I guess, to a degree, it was wrong expectations from my side! This site does not intend to serve a political activism purpose, and one can easily be mislead to believe that, well, call me naive now, LOL,but I believed it for a short while at the beginning.

        John, I did not read what the papers wrote about David. Actually, I am not reading Irish papers anymore as I used to, it is a total waste of time in my book, the recent stage managed FG events give evidence about it.

        Without a public that makes clear demands, there is no change possible in this essentially right wing country.

        Thanks and all the best
        Georg

        • Georg.

          What a loaad of ‘ol cobblers your posting there, again. Try not to pin on David your own expectational hopes for the future and then when what you’ve decided for the way David should be in *your* own mind is not matched you go personal on him, which is what the rest of the naysayers are doing too.

          David’s website is polished and snappy and smart and you don not like that, thats then a matter of artistic taste not a sign of anything else.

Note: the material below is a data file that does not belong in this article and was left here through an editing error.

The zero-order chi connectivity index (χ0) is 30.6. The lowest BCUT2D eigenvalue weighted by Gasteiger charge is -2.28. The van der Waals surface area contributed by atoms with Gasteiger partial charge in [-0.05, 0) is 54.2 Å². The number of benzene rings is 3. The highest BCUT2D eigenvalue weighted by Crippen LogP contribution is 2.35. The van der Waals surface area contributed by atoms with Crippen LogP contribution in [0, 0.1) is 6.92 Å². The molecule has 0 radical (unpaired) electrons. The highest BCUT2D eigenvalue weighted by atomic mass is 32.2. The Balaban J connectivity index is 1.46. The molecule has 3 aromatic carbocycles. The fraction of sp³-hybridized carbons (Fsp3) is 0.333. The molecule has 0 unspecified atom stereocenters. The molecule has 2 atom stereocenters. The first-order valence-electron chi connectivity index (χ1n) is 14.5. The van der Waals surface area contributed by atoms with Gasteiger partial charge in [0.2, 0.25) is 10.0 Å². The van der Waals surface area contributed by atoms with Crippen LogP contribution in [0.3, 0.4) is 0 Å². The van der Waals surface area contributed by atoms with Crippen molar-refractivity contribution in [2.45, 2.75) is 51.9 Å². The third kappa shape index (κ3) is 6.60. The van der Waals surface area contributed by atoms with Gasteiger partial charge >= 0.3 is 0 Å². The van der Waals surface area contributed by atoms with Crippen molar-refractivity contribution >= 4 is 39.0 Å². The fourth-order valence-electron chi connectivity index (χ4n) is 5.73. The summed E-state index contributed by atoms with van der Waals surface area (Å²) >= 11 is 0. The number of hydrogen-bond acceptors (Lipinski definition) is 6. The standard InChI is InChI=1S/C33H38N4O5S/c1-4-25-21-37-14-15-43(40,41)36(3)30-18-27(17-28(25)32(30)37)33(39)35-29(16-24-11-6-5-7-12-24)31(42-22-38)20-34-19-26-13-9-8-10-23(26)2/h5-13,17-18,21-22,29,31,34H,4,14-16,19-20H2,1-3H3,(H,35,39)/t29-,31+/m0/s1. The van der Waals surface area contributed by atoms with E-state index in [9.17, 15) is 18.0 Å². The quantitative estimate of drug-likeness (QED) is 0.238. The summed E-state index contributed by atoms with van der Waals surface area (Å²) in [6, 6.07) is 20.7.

I too saw D on the show you write on and to describe it in the terms you do and call it the way you’ve done above is inaccurate and not true.

          You want David to do what, torch the dail on fire and run down to the central bank and demolish the building with a mallet, and then what.

          This is all about changing hearts and minds and showing people through lightness of being and aplomb the information which will solve the confusion and fix the plumbing and get the way things are done around here back to common sense econ 101.

          • oh my…. see, this is exactly what I mean…. palaver and fanboy blah blah

            I did not see his show Wills, and I did not read what the press slandered about. However, I do not wish to disturb this comment page (not forum!) further than I already have with my admittedly blunt critic, and I shall leave it at that.

            All my best
            Georg

          • Georg.

            SHOW = PRIMETIME that you mentioned.

            I have not seen D’s work on at the Peacock.

      • Colin

        I disagree with you John, but you’re entitled to your own opinion of course. David has educated the nation in socio-economics and kleptocracies as well as modern day gombeenomics. I’m certainly grateful for his service. A true patriot.

    • I shouldn’t feed a troll comment but clearly blinkered anti Irish agenda comment.